There is a forwardly directed pawl 31 in a longitudinal slot 32 in the bottom outside surface of the bob 22, and which pawl is pivotally mounted at its rear end by a pin 33. The forward end of the pawl 31 is tapered downwardly and outwardly and there is a hook 34 on the inner edge of said forward end for engaging the inner surface of the bob 22. Thus, by gravity, the pawl 31 normally assumes a down position.
There is a single depending tooth 35 on the bottom of the pawl 31 for engagement with teeth 36 on a-rack 37 on the side of the rack mount 13. It is to be noted that the teeth 36 on the rack 37 lie within an arc generated about the center of the pendulum shaft 15.
The gun mechanism 12 includes a housing 38 which may be of cast aluminum. There is a horizontal cavity 39 in the housing, the forward end of which is open and directed toward the bob 22. Within and extending the length of the cavity 39 there is a support rod 40, one end of which is snugly received in a cylindrical recess 41, and a countersunk recessed head bolt 42 in the end of the housing 38 rigidly secures the support rod in place. The forward end of the support rod 40, which extends outwardly of the housing 38, is of reduced diameter to provide a guide rod 43 on which the ball projectile 25 is slidably mounted. There is a drilled hole 44 through the ball projectile 25 for this purpose. The projectile 25 bears against the forward end of the ram 46 when the gun mechanism 12 is in its cocked position.
Slidably mounted on the forward end of the support rod there is a tubular ram 46 having a flange 47 there around. There is a coiled compression spring 48 around the inner portion of the ram 46 and around the length of the support rod 40. The forward end of the spring 43 bears against the flange 47 and the rear end of the spring bears against a flange 49 around the support rod 40,
which flange rests against the end of the cavity 39.
On the forward end of the housing 38 there is a face plate 50 which is held in place by screws 51. The back of the face plate 50 is channeled, at 52, to slidably receive a vertically movable trigger plate 53. An operating bar 54 of round stock is secured, as by Welding, to the upper edge of the trigger plate 53 for pressing the latter downwardly against spring action to be described. A vertical recess 55 is provided in the lower rear surface of the face plate 50 and the lower front surface of the housing 38 for receiving a coiled spring 56. That portion of the recess 55 in the housing 38 is closed at its lower end for supporting the spring as shown in FIGURE 5. A depending finger 57 on the bottom of the trigger plate 53 extends into the spring 56 to assure alignment of the latter.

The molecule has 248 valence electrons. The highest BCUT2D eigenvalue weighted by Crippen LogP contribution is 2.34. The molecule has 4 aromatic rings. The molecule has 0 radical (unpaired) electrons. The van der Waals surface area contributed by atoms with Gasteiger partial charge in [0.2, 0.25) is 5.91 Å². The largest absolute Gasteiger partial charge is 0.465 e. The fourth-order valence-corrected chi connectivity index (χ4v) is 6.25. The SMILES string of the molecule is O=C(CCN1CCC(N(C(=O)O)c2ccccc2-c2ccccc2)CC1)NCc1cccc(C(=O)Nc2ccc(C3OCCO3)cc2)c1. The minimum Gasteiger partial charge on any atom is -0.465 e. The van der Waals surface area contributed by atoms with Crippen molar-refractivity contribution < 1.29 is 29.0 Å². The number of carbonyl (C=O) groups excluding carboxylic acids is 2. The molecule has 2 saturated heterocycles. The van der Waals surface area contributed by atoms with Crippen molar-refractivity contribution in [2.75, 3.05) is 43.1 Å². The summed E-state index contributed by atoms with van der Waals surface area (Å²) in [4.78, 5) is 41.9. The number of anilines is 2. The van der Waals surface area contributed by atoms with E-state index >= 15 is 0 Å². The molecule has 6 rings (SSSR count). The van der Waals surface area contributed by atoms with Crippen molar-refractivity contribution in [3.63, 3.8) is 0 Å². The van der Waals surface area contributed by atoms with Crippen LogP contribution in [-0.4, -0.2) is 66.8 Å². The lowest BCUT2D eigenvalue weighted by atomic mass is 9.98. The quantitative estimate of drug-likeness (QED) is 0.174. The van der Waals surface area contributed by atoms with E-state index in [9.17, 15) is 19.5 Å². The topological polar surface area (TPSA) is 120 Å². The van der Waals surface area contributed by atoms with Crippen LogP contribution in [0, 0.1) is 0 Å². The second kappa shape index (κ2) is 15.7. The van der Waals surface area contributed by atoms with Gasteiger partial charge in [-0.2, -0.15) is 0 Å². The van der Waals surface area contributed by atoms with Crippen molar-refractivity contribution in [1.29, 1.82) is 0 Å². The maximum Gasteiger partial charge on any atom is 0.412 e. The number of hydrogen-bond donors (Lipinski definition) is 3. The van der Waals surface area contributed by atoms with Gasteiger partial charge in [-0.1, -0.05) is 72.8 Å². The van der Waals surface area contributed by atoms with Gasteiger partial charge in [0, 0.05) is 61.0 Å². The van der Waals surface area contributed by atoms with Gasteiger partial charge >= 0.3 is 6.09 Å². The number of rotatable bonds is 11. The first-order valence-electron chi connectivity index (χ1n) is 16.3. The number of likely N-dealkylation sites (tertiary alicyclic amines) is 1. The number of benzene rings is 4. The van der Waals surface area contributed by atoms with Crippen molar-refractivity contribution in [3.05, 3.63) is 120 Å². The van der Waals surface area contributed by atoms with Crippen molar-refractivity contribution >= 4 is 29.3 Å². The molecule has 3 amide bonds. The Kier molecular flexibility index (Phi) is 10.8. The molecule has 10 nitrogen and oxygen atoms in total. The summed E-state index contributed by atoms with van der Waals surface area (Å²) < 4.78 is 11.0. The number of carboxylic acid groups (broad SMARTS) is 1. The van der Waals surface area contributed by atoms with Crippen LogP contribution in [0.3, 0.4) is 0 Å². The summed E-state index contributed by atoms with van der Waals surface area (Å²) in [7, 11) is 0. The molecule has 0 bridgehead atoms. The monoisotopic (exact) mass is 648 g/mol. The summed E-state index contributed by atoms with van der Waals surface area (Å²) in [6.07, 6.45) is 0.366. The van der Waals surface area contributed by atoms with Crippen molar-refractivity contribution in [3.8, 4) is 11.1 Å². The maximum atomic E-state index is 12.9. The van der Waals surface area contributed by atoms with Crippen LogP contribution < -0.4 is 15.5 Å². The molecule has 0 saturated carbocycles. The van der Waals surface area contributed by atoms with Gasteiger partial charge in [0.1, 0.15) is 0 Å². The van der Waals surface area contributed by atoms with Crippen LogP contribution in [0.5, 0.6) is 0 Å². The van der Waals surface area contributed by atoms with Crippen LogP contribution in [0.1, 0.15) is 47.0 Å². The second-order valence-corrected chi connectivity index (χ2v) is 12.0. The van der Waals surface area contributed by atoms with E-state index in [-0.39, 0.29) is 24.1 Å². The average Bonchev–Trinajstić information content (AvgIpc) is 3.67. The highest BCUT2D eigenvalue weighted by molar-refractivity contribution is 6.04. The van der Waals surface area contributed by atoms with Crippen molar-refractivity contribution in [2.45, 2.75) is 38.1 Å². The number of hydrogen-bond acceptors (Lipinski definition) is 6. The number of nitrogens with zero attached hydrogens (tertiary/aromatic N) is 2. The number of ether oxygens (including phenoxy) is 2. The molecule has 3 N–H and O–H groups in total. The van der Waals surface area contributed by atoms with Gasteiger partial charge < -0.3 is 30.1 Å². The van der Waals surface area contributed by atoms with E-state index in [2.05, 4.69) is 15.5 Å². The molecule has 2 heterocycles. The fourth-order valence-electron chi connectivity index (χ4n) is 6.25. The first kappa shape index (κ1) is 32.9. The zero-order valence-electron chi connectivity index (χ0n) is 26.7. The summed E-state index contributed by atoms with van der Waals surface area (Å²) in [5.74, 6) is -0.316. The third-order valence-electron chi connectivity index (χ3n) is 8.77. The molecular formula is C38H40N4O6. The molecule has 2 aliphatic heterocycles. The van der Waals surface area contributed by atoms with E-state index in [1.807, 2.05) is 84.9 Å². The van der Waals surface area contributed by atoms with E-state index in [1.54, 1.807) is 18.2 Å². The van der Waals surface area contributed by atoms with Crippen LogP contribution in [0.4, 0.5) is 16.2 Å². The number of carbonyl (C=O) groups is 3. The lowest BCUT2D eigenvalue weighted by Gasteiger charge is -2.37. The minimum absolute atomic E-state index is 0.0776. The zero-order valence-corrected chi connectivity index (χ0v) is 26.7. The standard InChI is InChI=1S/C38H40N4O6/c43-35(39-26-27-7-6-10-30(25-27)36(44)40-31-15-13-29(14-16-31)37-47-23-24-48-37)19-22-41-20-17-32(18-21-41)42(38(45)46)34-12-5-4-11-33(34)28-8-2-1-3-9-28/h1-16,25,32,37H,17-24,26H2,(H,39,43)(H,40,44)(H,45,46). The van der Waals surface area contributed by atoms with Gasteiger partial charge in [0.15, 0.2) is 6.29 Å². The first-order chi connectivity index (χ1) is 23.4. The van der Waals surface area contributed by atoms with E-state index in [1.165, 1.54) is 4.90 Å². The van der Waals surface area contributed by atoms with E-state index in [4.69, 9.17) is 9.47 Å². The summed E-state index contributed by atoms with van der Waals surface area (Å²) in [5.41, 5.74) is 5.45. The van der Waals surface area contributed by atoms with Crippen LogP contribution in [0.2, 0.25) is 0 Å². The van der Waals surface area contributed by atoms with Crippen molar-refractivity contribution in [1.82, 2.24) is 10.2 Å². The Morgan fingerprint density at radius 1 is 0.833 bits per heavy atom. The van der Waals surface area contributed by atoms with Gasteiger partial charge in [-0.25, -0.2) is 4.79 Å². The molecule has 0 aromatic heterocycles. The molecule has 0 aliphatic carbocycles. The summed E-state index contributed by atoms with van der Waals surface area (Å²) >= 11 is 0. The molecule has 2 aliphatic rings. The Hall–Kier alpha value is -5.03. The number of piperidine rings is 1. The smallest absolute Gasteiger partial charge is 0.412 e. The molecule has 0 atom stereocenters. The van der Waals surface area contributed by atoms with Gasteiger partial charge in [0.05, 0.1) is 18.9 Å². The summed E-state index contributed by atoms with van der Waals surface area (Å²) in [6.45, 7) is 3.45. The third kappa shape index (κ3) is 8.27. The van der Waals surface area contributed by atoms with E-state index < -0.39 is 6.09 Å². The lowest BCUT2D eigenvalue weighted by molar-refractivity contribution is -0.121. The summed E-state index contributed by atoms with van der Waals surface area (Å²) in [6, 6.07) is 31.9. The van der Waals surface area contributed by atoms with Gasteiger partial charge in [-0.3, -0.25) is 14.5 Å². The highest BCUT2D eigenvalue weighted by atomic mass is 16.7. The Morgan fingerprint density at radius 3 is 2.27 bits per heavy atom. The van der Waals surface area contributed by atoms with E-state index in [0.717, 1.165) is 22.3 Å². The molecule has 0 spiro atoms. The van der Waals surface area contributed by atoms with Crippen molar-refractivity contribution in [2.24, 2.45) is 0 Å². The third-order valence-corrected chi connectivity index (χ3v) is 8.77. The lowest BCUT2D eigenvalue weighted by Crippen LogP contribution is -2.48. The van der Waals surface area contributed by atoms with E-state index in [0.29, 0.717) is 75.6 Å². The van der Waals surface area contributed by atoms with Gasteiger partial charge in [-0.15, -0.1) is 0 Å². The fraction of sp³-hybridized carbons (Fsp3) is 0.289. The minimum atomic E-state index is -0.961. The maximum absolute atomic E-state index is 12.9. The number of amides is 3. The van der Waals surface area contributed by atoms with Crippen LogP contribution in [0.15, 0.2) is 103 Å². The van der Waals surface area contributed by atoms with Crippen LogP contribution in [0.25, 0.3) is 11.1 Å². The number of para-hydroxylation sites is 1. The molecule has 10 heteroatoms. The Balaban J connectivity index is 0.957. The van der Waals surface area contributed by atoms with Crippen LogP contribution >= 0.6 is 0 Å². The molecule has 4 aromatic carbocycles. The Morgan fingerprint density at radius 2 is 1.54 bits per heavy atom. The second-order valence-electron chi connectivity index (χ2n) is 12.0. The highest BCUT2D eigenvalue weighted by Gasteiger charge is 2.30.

There is an opening 58 in the trigger plate 53 through which the forward end of the ram 46 projects, and the bottom of the opening is straight for engaging spaced notches 59 in the forward lower portion of the ram 46. The ram 46 is prevented from rotating about its axis by means of a vertical pin 60 which is threadedly engaged in the support rod .40. The pin 60 extends upwardly through a longitudinal slot 61 in the upper forward portion of the ram 46 and into a vertical drilled opening 62 in the face plate 50; The opening 62 provides access to a slot 63 in the top of the pin 60 for screwing and unscrewing the same, and provides additional stability to the forward end of the rod 40.
The experiments performed with a ballistic pendulum are well known to the art and are not, therefore, repeated here. However, the operations of the gun mechanism 12, the bob 22 and the pawl 31 with the rack 37 are new and novel. The support rod 40 accurately and consistently directs the projectile 25 on the guide rod 43 toward the opend end of the bob 22. To cock the firing mechanism- 12 the ram 46 is pressed inwardly until the straight edge of the opening 58 in the trigger plate 53 engages the first notch 59 in the ram. If greater spring force is desired for increased velocity of the projectile 25, then the trigger plate 53 is pressed downwardly and the ram 46 is pushed farther into the housing 38 until the desired notch 59 is engaged. The mechanism is fired by lightly pressing the operator bar 54.
The plate construction 24 assures accurate location of the ball projectile 25 within the center of the bob 22 at all times by reason of the radial arrangement of the plates 24 and the arcs 27 in their inner edges. It is pointed out that the rubber band may be conveniently replaced.
The pawl 31 is not spring loaded; thus, there is a minimum of friction when the tooth 35 contacts the teeth 36 of'the rack 37.
The invention is not limited to the exemplary construc-.
tion herein shown and described, but may be made in various ways within the scope of the appended claims.
What is claimed is:
1. In a ballistic pendulum including a cylindrical bob, an open end of which faces a firing mechanism which propels a ball projectile, radially disposed plates within said cylindrical bob, said plates being pivotally mounted in said open end of said bob, arcs in the inner edges of said plates for receiving said ball projectile, and spring References Cited UNITED STATES PATENTS 7/ 1927' Klopsteg 3519 10/1962 Von Arnhem 273-96 EUGENE R. CAPOZIO, Primary Examiner.
H. S. SKOGQUIST, Assistant Examiner.